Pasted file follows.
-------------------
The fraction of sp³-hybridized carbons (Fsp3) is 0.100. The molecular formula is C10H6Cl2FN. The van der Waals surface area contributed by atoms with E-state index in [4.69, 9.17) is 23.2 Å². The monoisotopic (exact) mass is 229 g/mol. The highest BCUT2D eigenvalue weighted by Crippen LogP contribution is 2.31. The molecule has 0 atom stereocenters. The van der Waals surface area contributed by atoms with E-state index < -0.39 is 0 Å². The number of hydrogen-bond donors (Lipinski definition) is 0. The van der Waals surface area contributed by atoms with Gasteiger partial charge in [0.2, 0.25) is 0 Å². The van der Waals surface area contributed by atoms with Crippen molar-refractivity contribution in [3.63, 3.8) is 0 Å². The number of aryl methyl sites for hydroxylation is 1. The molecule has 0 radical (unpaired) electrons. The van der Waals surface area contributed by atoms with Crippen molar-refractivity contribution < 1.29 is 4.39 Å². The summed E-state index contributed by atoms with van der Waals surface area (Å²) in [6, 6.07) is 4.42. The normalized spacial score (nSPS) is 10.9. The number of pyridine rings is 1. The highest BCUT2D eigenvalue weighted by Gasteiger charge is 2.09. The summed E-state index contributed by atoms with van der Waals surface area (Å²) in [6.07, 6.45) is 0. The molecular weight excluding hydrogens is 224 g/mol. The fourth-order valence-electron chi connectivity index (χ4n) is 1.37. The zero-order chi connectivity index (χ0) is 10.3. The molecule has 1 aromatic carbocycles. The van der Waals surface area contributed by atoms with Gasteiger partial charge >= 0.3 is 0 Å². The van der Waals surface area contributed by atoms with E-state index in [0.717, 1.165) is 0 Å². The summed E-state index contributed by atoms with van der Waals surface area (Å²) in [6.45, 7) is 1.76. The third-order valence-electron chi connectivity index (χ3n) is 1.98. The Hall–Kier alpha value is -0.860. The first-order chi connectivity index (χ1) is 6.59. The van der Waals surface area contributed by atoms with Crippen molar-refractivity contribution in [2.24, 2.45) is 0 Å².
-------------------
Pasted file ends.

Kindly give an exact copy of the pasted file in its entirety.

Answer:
The fraction of sp³-hybridized carbons (Fsp3) is 0.100. The molecular formula is C10H6Cl2FN. The van der Waals surface area contributed by atoms with E-state index in [4.69, 9.17) is 23.2 Å². The monoisotopic (exact) mass is 229 g/mol. The highest BCUT2D eigenvalue weighted by Crippen LogP contribution is 2.31. The molecule has 0 atom stereocenters. The van der Waals surface area contributed by atoms with E-state index < -0.39 is 0 Å². The number of hydrogen-bond donors (Lipinski definition) is 0. The van der Waals surface area contributed by atoms with Gasteiger partial charge in [0.2, 0.25) is 0 Å². The van der Waals surface area contributed by atoms with Crippen molar-refractivity contribution in [3.63, 3.8) is 0 Å². The number of aryl methyl sites for hydroxylation is 1. The molecule has 0 radical (unpaired) electrons. The van der Waals surface area contributed by atoms with Crippen molar-refractivity contribution < 1.29 is 4.39 Å². The summed E-state index contributed by atoms with van der Waals surface area (Å²) in [6, 6.07) is 4.42. The normalized spacial score (nSPS) is 10.9. The number of pyridine rings is 1. The highest BCUT2D eigenvalue weighted by Gasteiger charge is 2.09. The summed E-state index contributed by atoms with van der Waals surface area (Å²) in [6.07, 6.45) is 0. The molecular weight excluding hydrogens is 224 g/mol. The fourth-order valence-electron chi connectivity index (χ4n) is 1.37. The zero-order chi connectivity index (χ0) is 10.3. The molecule has 1 aromatic carbocycles. The van der Waals surface area contributed by atoms with Gasteiger partial charge >= 0.3 is 0 Å². The van der Waals surface area contributed by atoms with E-state index in [0.717, 1.165) is 0 Å². The summed E-state index contributed by atoms with van der Waals surface area (Å²) in [6.45, 7) is 1.76. The third-order valence-electron chi connectivity index (χ3n) is 1.98. The Hall–Kier alpha value is -0.860. The first-order chi connectivity index (χ1) is 6.59. The van der Waals surface area contributed by atoms with Crippen molar-refractivity contribution in [2.24, 2.45) is 0 Å².